Miners in Southwestern Pennsylvania are warning of growing safety concerns at the Consol Energy’s Pennsylvania Mining Complex as the company pushes production while cutting back on safety.
The coal mine complex which includes the Bailey, Enlow Fork and Harvey mines is running at 97 percent capacity and is expected to remain at that level for the rest of the year. The company already has contracts for 95 percent of its coal in 2019, 53 percent in 2020 and 20 percent in 2021.
Together the three coal mines make up the largest underground mine in the country, covering an area several times the size of Manhattan extending under both Greene and Washington counties. The complex is commonly referred to as the Bailey mine, as it was the first of the three mines to open.
“Everyone in the mine is very mad and concerned,” said a miner who works at the complex. “It is all production, production, production but they are creating the conditions where something can happen.”
The miner, who spoke on condition that his name not be used, noted that despite record levels of production the company has not rehired miners assigned to rock dust crews who were recently laid off and that controls imposed over purchasing are preventing miners from obtaining the supplies they need.
In an earnings call earlier this month, Consol reported its fourth-quarter and full-year 2018 results, reporting that it produced a record 27.6 short tons of coal in 2018, up 5.6 percent from the previous record of 26.1 short tons in 2017.
“Miners are really mad,” the miner explained. “Consol tells us how much they are producing but then they didn’t want to give us our bonus checks, saying we didn’t meet ‘cost objectives.’” The company eventually paid out the checks.
“We have a new purchasing system. The upper management has to approve everything that is ordered. He is denying everything. He has cancelled orders for degreaser. Oil and grease build up on our machines, and you have to clean it off. This is a fire hazard.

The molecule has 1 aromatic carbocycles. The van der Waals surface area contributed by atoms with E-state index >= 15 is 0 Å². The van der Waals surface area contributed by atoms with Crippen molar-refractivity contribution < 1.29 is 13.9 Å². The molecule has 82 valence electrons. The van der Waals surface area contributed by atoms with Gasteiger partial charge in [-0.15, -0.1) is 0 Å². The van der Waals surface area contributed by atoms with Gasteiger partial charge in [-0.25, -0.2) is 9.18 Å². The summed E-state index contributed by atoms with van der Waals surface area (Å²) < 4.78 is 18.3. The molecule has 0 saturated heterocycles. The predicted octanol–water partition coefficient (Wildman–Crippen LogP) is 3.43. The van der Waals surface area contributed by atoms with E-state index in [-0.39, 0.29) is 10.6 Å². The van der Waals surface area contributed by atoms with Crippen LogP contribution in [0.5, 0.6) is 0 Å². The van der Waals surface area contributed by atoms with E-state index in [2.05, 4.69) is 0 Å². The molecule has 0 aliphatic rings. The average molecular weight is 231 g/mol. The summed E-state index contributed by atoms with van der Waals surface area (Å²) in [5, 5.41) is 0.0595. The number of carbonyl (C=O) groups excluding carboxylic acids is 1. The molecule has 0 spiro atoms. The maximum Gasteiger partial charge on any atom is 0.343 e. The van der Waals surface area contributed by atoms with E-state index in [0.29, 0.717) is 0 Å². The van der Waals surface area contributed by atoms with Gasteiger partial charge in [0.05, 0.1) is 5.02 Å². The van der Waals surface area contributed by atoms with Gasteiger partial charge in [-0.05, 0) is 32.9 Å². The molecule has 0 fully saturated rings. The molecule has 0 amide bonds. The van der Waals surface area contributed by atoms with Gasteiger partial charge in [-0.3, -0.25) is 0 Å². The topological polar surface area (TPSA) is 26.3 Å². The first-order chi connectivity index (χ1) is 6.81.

“We now only have one set of rock dusters for the entire mine.” Rock dusting is the spreading of finely ground up rock to dilute highly combustible coal dust. “Rock dusting is done by a set of dusters. This is because two motors are used to haul the tanks and generally the whole operation is run by two miners.”
Fire bosses walk through the mine and identify areas that need rock dust. “There are areas which are supposed to be rock dusted the next shift. Now they are going eight, nine and even 10 shifts before the one crew can get to that area.”
Black lung is up for miners all across the Appalachian coal fields of Pennsylvania, West Virginia and Kentucky. The deadly disease is hitting miners at a younger age and more aggressively.
One contributor is longwall mining, which, with its greater output and cutting into rock, puts more silicon into the air. When breathed in, silicon cuts the lung tissue, forming scarring which can’t absorb oxygen.
“You can’t mine that much coal without putting a lot of dust into the air,” said the miner. The rock dust used to prevent coal dust explosions is another source of silicon. “I breath way too much rock dust,” said the miner.
The miner noted that the company recently split its mining and natural gas business and saddled the coal mines with much of the company’s debt, “All they want is production, at all costs.”